1. Griffin-Sobel, Joyce P. PhD, RN, AOCN, APRN, BC

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You have been assigned to participate in a research committee, and your first thought is "Why me?" Smack yourself! A research committee can be a wonderful experience for you. But what exactly is it supposed to do?


Most clinical facilities have research committees. The functions include facilitating the performance of research by individuals within the institution, increasing the use of evidence in clinical practice, determining the research plan for the institution, reviewing studies for scientific merit and ethical integrity, disseminating the results of studies, presenting research education, and reviewing manuscripts (Mateo & Kirchoff, 1999).


If you are a member of the research committee, your first job is to discover the functions of your particular committee. Most established committees have a commission describing the responsibilities of the committee. If not, you are one lucky person because you can be influential in determining what activities the committee will pursue.


For example, assume you are working in a small endoscopy suite of a community hospital. You have been assigned to a 1-year-old research committee, which is widely regarded as a fate worse than cholera. No one with whom you work is the least bit interested in research. There are four people on this committee: you, with little experience in research but a burning desire to "do" it, a nursing supervisor whose primary concern is staffing, a nurse educator with a brand new master's degree, and a nursing professor from a nearby school of nursing who has conducted research. The first activity for the committee should be a review of its assigned responsibilities. The priority responsibility probably is educational activities for your center. In this way, you may be able to generate some enthusiasm for research findings in your workplace.


For instance, you could plan education sessions initially that are not threatening. Clip out an interesting article that is research based and write a paragraph or two discussing the conclusions. Display these clippings prominently. Form a journal club, in which an article on a "hot" topic is circulated among the staff and then discussed at a brown-bag luncheon. Have a highly interactive class on searching the literature. For this activity, your professor colleague or hospital librarian can help those in the session to locate articles on a topic of interest.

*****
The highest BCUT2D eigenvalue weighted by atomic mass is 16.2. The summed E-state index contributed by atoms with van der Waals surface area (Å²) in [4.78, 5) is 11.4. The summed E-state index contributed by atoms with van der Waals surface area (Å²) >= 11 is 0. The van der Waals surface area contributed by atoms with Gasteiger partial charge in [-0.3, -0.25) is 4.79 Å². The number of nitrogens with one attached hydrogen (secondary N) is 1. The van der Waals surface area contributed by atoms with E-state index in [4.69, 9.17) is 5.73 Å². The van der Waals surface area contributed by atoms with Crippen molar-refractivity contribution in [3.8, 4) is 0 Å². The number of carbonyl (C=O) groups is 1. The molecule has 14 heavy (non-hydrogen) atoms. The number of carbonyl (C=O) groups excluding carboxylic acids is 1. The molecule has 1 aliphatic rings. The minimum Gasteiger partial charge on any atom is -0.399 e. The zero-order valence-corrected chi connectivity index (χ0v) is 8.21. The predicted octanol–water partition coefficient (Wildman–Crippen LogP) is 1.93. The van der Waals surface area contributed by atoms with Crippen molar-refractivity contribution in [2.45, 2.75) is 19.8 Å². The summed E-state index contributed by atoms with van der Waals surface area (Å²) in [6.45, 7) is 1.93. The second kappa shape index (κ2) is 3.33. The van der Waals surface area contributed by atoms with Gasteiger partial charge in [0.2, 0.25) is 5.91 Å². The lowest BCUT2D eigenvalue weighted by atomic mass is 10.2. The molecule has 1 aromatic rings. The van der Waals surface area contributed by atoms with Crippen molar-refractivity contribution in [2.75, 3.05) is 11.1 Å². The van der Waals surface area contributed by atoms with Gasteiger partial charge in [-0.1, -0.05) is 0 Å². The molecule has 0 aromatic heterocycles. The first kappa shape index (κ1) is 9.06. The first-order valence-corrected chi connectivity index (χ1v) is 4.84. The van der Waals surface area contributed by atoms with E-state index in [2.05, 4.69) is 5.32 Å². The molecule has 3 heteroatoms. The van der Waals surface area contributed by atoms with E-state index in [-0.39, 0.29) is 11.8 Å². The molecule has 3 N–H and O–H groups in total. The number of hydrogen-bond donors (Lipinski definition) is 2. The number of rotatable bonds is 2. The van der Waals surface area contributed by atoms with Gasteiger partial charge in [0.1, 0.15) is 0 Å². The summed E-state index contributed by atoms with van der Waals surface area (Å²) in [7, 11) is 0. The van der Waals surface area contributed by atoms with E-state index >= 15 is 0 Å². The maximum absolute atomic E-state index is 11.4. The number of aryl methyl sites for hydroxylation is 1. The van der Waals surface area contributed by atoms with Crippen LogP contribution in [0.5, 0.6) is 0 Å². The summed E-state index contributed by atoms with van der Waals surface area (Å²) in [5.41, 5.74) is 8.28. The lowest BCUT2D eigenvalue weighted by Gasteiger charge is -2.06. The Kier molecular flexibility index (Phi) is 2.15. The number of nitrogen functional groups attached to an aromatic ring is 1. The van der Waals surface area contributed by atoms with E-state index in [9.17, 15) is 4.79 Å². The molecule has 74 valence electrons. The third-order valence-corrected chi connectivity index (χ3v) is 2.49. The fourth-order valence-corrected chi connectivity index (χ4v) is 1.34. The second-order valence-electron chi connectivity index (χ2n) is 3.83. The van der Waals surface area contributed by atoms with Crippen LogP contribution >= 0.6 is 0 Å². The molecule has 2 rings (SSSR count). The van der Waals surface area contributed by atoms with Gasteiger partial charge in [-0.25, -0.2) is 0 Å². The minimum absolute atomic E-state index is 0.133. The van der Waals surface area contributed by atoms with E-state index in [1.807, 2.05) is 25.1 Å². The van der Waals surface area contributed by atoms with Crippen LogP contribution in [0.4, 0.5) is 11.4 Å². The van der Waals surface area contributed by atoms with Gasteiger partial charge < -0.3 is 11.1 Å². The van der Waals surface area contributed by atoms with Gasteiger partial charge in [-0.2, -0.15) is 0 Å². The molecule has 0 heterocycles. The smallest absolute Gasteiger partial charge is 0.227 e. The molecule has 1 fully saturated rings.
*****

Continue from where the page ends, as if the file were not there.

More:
Perhaps there recently has been a particularly challenging case, a patient with an unusual disease or one who reacted in an unexpected way to a standard procedure. Some research articles on that situation can be accessed via a search, distributed to the nurses involved, and discussed. The research aspects of the articles can be discussed clearly without scientific jargon, and the group can brainstorm on how they would change their practice, if appropriate, on the basis of that research literature.


Committee members themselves can benefit greatly from participating. Every meeting should include educational content. The newly minted master's graduate can update the group on literature searching. The professor can educate members on methods and statistical interpretation. The nursing supervisor can determine what evidence exists on minimum staffing, and you can keep abreast of the newly published research in gastroenterology. Perhaps a new "theme" can be selected every few months-new findings on prevention of colorectal cancer, new findings on endoscopic reprocessing, or new findings on increasing comfort for patients undergoing a procedure. Nurses in your workplace will become interested in research if it is relevant to their practice.


Do not become bogged down in administrative details. Focus on what is important-improving practice through research. Invite guest speakers to come and discuss their research or tell how evidence can be used in practice. Publish a little newsletter with briefs on relevant research. Perhaps an email list may work in your setting. Try to be creative.


If you are selected to chair the committee, try not to run for the hills. Encourage an atmosphere of inquiry within the committee and the staff. Practice should be based on sound evidence. Keep asking why you do things the way your unit does them and insist that procedures be examined for a data-based rationale. Unfortunately, much of our practice is not based on research because that research has not yet been conducted, or the research that exists is not very well done. Keep asking why. It is important to remember that many of our practices are based on nothing more than tradition, so we need to be open to other ways of doing things. Feel free to communicate with me about your ideas at




Mateo, M., & Kirchoff, K. (1999). Using and conducting nursing research in the clinical setting (2nd ed.). Philadelphia: W.B. Saunders. [Context Link]